Author Topic: A male's take on Yoga.  (Read 827 times)

jim-ratliff

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Re: A male's take on Yoga.
« Reply #15 on: May 08, 2012, 03:19:50 pm »
Is Yoga a sport?


Unfortunately, I found these.  Yes, this absolutely makes Yoga a sport.


Headline:  Inside the VICIOUS world of competitive Yoga.
http://www.youtube.com/watch?v=2LB-23nwdKY


Young competitors awaited their time in the spotlight at the New York Regional and National Yoga Asana. Championship.
BTW, for those of you that won't recognize her, that's Lynn in picture number 11.
http://www.nytimes.com/slideshow/2012/03/04/sports/SPTSYOGA0304.html


« Last Edit: May 08, 2012, 03:26:39 pm by jim-ratliff »
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jim-ratliff

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Re: A male's take on Yoga.
« Reply #16 on: May 08, 2012, 03:48:55 pm »
BTW, poplulation of the US = 313 million


That's just the Census number.  The real number is much higher than that I think.  ::)


Actually I was amazed at the 100 million number for bike riders. 1 in 3 of the general population is much higher than I would have thought, and higher than my local experience.  I would find it easy to believe that one in 3 has an unused bicycle in the garage, however.
But I do think that a lot of kids (12 and under) wind up playing some sort of tackle football in the back yard during football season.  Probably the same ones that ride their bicycle every now and again.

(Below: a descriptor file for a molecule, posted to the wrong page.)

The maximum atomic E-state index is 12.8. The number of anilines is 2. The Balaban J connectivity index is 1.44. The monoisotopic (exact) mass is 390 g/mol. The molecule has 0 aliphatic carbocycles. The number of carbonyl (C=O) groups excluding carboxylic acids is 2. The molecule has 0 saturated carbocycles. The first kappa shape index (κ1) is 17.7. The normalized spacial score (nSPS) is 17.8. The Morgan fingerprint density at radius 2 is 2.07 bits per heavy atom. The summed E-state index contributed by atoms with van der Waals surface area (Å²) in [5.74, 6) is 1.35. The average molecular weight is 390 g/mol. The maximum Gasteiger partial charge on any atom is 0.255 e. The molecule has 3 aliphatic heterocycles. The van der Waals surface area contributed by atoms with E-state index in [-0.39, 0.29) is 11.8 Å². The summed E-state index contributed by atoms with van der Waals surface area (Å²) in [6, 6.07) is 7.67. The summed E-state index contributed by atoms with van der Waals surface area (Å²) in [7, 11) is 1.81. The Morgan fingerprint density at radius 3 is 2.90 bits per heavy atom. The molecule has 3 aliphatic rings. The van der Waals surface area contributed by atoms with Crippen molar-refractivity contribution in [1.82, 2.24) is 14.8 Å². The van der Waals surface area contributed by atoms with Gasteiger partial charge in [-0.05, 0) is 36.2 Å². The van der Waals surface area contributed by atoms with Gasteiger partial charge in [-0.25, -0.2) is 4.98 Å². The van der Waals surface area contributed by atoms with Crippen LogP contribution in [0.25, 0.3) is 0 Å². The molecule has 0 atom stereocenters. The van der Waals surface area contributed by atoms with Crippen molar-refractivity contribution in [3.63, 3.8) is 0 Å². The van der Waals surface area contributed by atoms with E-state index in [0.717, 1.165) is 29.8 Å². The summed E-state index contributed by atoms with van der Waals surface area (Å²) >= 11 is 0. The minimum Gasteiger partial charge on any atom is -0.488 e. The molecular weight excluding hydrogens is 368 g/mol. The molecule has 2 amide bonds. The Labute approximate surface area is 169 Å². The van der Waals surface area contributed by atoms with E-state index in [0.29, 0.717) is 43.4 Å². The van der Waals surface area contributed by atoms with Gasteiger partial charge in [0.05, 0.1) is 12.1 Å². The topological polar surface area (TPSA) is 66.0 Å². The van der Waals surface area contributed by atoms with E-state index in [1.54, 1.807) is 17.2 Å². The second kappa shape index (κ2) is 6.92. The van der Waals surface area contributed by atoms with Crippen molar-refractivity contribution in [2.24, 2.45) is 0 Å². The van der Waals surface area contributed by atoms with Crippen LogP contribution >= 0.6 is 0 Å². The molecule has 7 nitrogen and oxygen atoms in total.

And, obviously, my arguments have devolved into the silly -- but I am proud of the competitive yoga find.  That qualifies yoga as a sport, and shows exactly the behavior that your original post highlighted and things the general population should not attempt.
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Svend

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Re: A male's take on Yoga.
« Reply #17 on: May 09, 2012, 07:16:35 am »
Gee, I hope no nanny-ish government safety zealots read any of this.  Helmets will soon be mandatory for all yoga classes.  But then again, it could prevent Jim from getting beaned again and avoiding further head trauma.   :D  Quick, someone start an advocacy group!

I gotta say, this thread has been most entertaining.  I'm imagining all sorts of hilarious scenarios, mostly involving overweight middle-aged men ogled lithe female practitioners in a hot yoga studio while trying strange contorting poses, and then getting hauled out on stretchers whining in pain.  Good fodder for an SNL episode....  8)

« Last Edit: May 09, 2012, 07:28:35 am by Svend »

jim-ratliff

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Re: A male's take on Yoga.
« Reply #18 on: May 09, 2012, 07:58:40 am »
I've heard reports that middle-age women frequently ogle the lithe, muscular male practitioners as well.
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bushwacka

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Re: A male's take on Yoga.
« Reply #19 on: May 09, 2012, 08:31:17 am »


 I am almost sure that happened to me today. the girl like turned her head away so quickly when I caught her

pretty good confidence booster for me.




midwif

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Re: A male's take on Yoga.
« Reply #20 on: May 09, 2012, 09:24:11 am »
I've heard this too!


WHO TOLD??? :P